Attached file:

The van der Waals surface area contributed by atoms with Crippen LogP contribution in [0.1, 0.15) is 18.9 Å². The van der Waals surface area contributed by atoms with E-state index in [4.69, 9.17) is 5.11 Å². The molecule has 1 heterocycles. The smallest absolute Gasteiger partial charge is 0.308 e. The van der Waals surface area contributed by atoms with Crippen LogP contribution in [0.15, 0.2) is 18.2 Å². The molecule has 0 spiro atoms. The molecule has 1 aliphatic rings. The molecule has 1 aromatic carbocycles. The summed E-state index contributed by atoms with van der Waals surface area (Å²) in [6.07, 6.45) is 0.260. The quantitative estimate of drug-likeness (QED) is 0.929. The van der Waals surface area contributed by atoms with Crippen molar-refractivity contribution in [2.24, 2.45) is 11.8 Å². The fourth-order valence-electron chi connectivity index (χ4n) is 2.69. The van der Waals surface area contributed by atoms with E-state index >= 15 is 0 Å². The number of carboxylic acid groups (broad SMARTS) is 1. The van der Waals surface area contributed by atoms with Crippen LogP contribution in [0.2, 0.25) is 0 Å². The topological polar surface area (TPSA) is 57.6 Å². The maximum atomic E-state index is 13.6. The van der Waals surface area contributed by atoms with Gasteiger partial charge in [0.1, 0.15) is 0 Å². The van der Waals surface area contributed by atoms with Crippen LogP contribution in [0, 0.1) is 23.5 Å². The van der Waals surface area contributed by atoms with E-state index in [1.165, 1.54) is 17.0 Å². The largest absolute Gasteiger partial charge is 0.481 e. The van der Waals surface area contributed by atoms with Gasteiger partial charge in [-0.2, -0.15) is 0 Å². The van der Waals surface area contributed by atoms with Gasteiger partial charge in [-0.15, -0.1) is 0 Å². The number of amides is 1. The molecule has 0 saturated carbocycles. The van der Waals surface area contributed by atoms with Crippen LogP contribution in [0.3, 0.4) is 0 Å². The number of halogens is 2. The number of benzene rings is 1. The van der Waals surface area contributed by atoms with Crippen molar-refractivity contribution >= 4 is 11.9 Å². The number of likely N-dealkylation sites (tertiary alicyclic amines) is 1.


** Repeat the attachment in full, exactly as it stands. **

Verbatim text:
The van der Waals surface area contributed by atoms with Crippen LogP contribution in [0.1, 0.15) is 18.9 Å². The van der Waals surface area contributed by atoms with E-state index in [4.69, 9.17) is 5.11 Å². The molecule has 1 heterocycles. The smallest absolute Gasteiger partial charge is 0.308 e. The van der Waals surface area contributed by atoms with Crippen LogP contribution in [0.15, 0.2) is 18.2 Å². The molecule has 0 spiro atoms. The molecule has 1 aliphatic rings. The molecule has 1 aromatic carbocycles. The summed E-state index contributed by atoms with van der Waals surface area (Å²) in [6.07, 6.45) is 0.260. The quantitative estimate of drug-likeness (QED) is 0.929. The van der Waals surface area contributed by atoms with Crippen molar-refractivity contribution in [2.24, 2.45) is 11.8 Å². The fourth-order valence-electron chi connectivity index (χ4n) is 2.69. The van der Waals surface area contributed by atoms with E-state index >= 15 is 0 Å². The number of carboxylic acid groups (broad SMARTS) is 1. The van der Waals surface area contributed by atoms with Crippen LogP contribution in [0.2, 0.25) is 0 Å². The topological polar surface area (TPSA) is 57.6 Å². The maximum atomic E-state index is 13.6. The van der Waals surface area contributed by atoms with Gasteiger partial charge in [0.1, 0.15) is 0 Å². The van der Waals surface area contributed by atoms with Crippen LogP contribution in [0, 0.1) is 23.5 Å². The van der Waals surface area contributed by atoms with E-state index in [1.165, 1.54) is 17.0 Å². The largest absolute Gasteiger partial charge is 0.481 e. The van der Waals surface area contributed by atoms with Gasteiger partial charge in [-0.2, -0.15) is 0 Å². The van der Waals surface area contributed by atoms with Gasteiger partial charge in [-0.15, -0.1) is 0 Å². The number of amides is 1. The molecule has 0 saturated carbocycles. The van der Waals surface area contributed by atoms with Crippen LogP contribution in [0.3, 0.4) is 0 Å². The number of halogens is 2. The number of benzene rings is 1. The van der Waals surface area contributed by atoms with Crippen molar-refractivity contribution >= 4 is 11.9 Å². The number of likely N-dealkylation sites (tertiary alicyclic amines) is 1.